Why do we go on pilgrimage?Thursday 26th July 2018
Tomorrow 550 pilgrims from across the Diocese of Salford will make the 1000 mile journey to Lourdes, in the foothills of the French Pyrenees. At the heart of the Salford pilgrimage are 23 sick pilgrims who are cared for by a team of volunteer doctors, nurses and carers who are assisted by lay volunteers.
But why do we go on pilgrimage?
Lourdes is one of the busiest Christian pilgrimage sites in the world with 4-6 million pilgrims visiting each year. Since pilgrimages began in 1860 it is estimated that over 200 million people have visited the Shrine. Pilgrimages to Lourdes began after the Virgin Mary appeared in a series of 18 apparitions to a poor 14 year old girl, named Bernadette Soubirous. These apparitions took place in a Grotto on the banks of the river Gave between February and July 1858. During the 9th Apparition ‘the beautiful lady’ told Bernadette to go and dig in the dirt in the corner of the Grotto. After several attempts Bernadette unearthed the spring which is the still the source of the famous Lourdes water to this day. During the 13th apparition Our Lady told Bernadette to: ‘Go and tell the priests that the people are to come here in procession, and they are to build a church here.’ Pilgrims visit Lourdes in answer to this request.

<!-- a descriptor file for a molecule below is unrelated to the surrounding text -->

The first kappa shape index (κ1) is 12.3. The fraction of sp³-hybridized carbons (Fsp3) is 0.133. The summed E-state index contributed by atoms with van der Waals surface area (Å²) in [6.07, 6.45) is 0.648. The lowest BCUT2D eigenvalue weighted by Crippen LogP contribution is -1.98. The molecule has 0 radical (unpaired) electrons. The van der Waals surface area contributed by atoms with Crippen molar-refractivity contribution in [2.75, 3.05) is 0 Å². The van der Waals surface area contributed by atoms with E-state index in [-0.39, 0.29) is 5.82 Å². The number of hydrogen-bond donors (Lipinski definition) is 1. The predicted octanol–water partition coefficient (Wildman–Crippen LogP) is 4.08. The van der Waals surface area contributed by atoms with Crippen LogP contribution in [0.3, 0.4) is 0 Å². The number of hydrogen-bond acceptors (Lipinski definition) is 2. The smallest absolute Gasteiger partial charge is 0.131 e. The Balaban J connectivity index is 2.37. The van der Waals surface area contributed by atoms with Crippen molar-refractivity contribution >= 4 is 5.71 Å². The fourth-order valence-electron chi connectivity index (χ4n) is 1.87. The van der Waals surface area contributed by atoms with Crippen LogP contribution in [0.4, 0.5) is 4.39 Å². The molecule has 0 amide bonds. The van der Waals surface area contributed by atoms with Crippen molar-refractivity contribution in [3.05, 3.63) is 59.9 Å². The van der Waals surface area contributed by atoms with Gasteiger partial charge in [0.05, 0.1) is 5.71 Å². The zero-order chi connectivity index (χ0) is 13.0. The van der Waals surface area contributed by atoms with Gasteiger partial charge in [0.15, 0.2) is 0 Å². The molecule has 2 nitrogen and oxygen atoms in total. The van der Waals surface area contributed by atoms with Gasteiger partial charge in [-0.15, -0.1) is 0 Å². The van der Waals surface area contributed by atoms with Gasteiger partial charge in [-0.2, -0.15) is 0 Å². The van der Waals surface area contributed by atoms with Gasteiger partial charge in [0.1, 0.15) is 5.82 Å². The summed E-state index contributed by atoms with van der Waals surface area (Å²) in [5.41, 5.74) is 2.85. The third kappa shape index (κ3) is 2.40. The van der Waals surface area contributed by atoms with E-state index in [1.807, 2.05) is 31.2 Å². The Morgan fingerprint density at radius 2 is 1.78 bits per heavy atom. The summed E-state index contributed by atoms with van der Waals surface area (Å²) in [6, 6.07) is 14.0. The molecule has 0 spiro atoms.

It is a common misconception that most pilgrims visit Lourdes in order to experience a miracle. In the 160 years since the Apparitions took place, only 70 miracles have been officially acknowledged by the Catholic Church as having taken place at Lourdes. For Christians, pilgrimage is a chance to renew and strengthen your faith and sense of purpose. Life can be so hectic for many of us and pilgrimage gives us that time out away from the hustle and bustle of our daily routine to sit quietly and think about our lives, or to seek a solution to a problem or help with a major decision that we may have to make.
Some come on pilgrimage in search of strength and guidance in times of difficulty or distress. For many sick pilgrims Lourdes gives an opportunity to bathe in the healing waters of the spring and to find peace with their prognosis rather than to seek a miraculous cure.
Lourdes is a wonderful place to restore your faith in humanity when witnessing the thousands of people who come to give their time willingly to help those in need.
Journalist Leon Spence sums up our pilgrimage experience perfectly:
‘Lourdes brings people, young and old, disabled or able-bodied, rich and poor together. No one ever judges you, where you come from, what you do for a living or what type of house you live in. The fact is you are there, in Lourdes, on a shared experience of faith and everyone is accepted.’
To follow the updates of this years Salford Diocesan Lourdes Pilgrimage please visit our website: www.salfordlourdes.co.uk